Merrydown Medium Cider (7%, a whooping 750ml (scaled down from 1000ml!), S$12-ish at Cold Storage Jelita) won the International Cider Challenge back in 2010. “Merrydown cider is crammed with two times more apples than conventional cider. Plus, unlike other ciders, we only use the juiciest eating apples. It all adds up to a big appley taste that sets it apart from other ciders. Brewed to a traditional Sussex recipe and fermented with yeast from the Champagne-Ardenne region, it’s perfect all-year round.”
The Orchard Pig Lightly Sparkling Medium Cider (6.5%, 500ml, screwcap, S$8.50 at Cut The Mustard (facebook), Greendale, Greenwood). Not a normal medium dry this – the tannins pucker the lips a bit, very full fermented aroma, light apple juice in the aftertaste. They make a very crisp apple juice too.
The confusingly named Perry’s Real Somerset Cider (an apple cider from some guy named Perry, not perry the pear cider’s cider)(6%, 500ml, S$9.50 at Cut The Mustard (facebook), Greendale, Greenwood). “Our vintage ciders are specially pressed from the best apples of the autumn harvest. Before being matured for at least 12 months in vintage port and sherry barrels to fully develop the ciders unique character and flavour. The resulting cider is blended with our Somerset Dabinett cider to produce a lightly sparkling full bodied and well balanced medium cider.”
Magners Original Irish Cider (4.5%, 330ml, S$8.95 at Cold Storage Jelita, 24 x 330ml for S$108 at 6 Drunk Men) has been brewed in Ireland’s County Tipperary since 1935. Made from 17 varieties of apples (no concentrates), it’s cold-fermented and matured in oak vats, producing a deep-orange colour and a rich fermented aroma. Thatchers apparently supplies some apple juice to Magners, but the result is rather acidic and not quite as flavourful. A bit more information about the mainly Bramley apple ingredients, yeast used etc here.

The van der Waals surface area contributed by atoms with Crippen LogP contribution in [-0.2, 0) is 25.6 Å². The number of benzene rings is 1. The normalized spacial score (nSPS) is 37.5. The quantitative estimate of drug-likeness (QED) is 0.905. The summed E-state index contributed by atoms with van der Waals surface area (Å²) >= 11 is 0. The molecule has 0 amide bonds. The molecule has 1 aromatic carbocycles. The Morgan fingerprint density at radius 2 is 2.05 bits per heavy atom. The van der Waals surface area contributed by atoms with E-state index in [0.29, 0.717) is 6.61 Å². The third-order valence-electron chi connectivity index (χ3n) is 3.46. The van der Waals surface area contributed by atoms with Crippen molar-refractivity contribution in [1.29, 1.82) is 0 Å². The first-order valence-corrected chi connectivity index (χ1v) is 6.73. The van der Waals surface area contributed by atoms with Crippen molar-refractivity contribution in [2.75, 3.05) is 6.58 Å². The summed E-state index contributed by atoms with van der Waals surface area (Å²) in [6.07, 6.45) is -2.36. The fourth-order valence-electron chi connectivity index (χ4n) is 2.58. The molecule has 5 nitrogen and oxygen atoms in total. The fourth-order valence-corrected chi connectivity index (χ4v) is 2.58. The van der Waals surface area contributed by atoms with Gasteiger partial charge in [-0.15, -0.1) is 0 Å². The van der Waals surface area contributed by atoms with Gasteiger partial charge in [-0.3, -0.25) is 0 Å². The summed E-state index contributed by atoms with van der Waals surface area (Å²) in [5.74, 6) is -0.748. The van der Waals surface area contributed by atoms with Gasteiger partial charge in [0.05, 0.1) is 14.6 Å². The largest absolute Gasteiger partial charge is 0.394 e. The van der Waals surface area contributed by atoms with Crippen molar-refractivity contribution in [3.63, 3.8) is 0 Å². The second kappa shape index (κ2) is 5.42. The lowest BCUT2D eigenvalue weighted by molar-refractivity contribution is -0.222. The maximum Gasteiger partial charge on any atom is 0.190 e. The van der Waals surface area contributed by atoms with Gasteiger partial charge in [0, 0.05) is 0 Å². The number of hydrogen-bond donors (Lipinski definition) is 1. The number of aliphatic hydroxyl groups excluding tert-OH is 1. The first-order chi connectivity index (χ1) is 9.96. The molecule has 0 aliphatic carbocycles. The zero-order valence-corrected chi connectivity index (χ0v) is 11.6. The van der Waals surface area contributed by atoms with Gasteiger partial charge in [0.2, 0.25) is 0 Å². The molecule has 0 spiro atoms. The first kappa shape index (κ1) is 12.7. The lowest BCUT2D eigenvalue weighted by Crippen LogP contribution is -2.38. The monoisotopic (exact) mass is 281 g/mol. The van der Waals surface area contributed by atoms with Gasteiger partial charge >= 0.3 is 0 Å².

Magners is sold in Ireland as Bulmers Irish Cider, but as Magners Irish Cider in England where there is already a Bulmers Cider. The bottle we find in supermarkets in Singapore is Bulmers Original Cider (S$8.55 at Carrefour Plaza Singapura, S$9.35 at Cold Storage Harbourfront), made by HP Bulmer in England – you can read the story behind all this here.
Val de Rance Cidre Bouché Doux Cru Breton (S$5 a glass at Skinny Pizza), “made from 100% thick-skinned small apples”.
Various cidres also available in creperies all around Singapore.
All samples came a pale yellow, in 330ml bottles instead of 500ml ones.
Coldstream Apple Cider (“Crushed in the Yarra Valley, Cool Fermented and Cold Filtered”, 5%, 330ml, S$5.50 at East of Avalon Wines) yeasty on the nose in a good way. According to The Age’s interview with head brewer, Rod Williams, “the apples – a blend of dessert apples, including pink lady, gala, jonathan and granny smith, all grown in the Wonga Park and Coldstream areas – were to be crushed in a traditional “rack and cloth” cider press…[then] fermented with a champagne yeast and, afterwards, undergoes six to eight weeks of cold conditioning at close to zero degrees.”